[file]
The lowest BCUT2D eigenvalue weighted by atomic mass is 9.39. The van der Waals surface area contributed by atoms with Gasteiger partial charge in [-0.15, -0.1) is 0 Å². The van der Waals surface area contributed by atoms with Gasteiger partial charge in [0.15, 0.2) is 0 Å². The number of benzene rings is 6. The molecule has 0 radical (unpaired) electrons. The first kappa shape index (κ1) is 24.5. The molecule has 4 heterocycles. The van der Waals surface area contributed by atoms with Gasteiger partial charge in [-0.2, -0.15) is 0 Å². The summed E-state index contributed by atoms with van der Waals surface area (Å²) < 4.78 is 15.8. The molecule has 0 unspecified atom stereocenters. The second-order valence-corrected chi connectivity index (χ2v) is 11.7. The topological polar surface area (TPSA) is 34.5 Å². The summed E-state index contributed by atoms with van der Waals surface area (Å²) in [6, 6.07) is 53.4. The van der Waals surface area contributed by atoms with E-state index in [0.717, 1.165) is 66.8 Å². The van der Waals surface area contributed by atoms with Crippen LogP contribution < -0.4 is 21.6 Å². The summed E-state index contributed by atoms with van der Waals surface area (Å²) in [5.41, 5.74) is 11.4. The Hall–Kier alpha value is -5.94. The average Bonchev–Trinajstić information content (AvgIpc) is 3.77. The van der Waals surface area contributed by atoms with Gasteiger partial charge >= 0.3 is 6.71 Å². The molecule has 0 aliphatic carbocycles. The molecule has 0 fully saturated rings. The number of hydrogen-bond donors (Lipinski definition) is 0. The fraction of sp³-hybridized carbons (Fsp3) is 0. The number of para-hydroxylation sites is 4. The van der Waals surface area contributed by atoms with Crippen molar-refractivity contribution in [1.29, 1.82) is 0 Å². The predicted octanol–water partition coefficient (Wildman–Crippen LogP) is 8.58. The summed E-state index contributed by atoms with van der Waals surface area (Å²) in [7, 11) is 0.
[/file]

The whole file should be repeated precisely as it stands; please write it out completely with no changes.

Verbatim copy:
The lowest BCUT2D eigenvalue weighted by atomic mass is 9.39. The van der Waals surface area contributed by atoms with Gasteiger partial charge in [-0.15, -0.1) is 0 Å². The van der Waals surface area contributed by atoms with Gasteiger partial charge in [0.15, 0.2) is 0 Å². The number of benzene rings is 6. The molecule has 0 radical (unpaired) electrons. The first kappa shape index (κ1) is 24.5. The molecule has 4 heterocycles. The van der Waals surface area contributed by atoms with Gasteiger partial charge in [-0.2, -0.15) is 0 Å². The summed E-state index contributed by atoms with van der Waals surface area (Å²) < 4.78 is 15.8. The molecule has 0 unspecified atom stereocenters. The second-order valence-corrected chi connectivity index (χ2v) is 11.7. The topological polar surface area (TPSA) is 34.5 Å². The summed E-state index contributed by atoms with van der Waals surface area (Å²) in [6, 6.07) is 53.4. The van der Waals surface area contributed by atoms with E-state index in [0.717, 1.165) is 66.8 Å². The van der Waals surface area contributed by atoms with Crippen LogP contribution < -0.4 is 21.6 Å². The summed E-state index contributed by atoms with van der Waals surface area (Å²) in [5.41, 5.74) is 11.4. The Hall–Kier alpha value is -5.94. The average Bonchev–Trinajstić information content (AvgIpc) is 3.77. The van der Waals surface area contributed by atoms with Gasteiger partial charge >= 0.3 is 6.71 Å². The molecule has 0 aliphatic carbocycles. The molecule has 0 fully saturated rings. The number of hydrogen-bond donors (Lipinski definition) is 0. The fraction of sp³-hybridized carbons (Fsp3) is 0. The number of para-hydroxylation sites is 4. The van der Waals surface area contributed by atoms with Crippen molar-refractivity contribution in [1.29, 1.82) is 0 Å². The predicted octanol–water partition coefficient (Wildman–Crippen LogP) is 8.58. The summed E-state index contributed by atoms with van der Waals surface area (Å²) in [7, 11) is 0.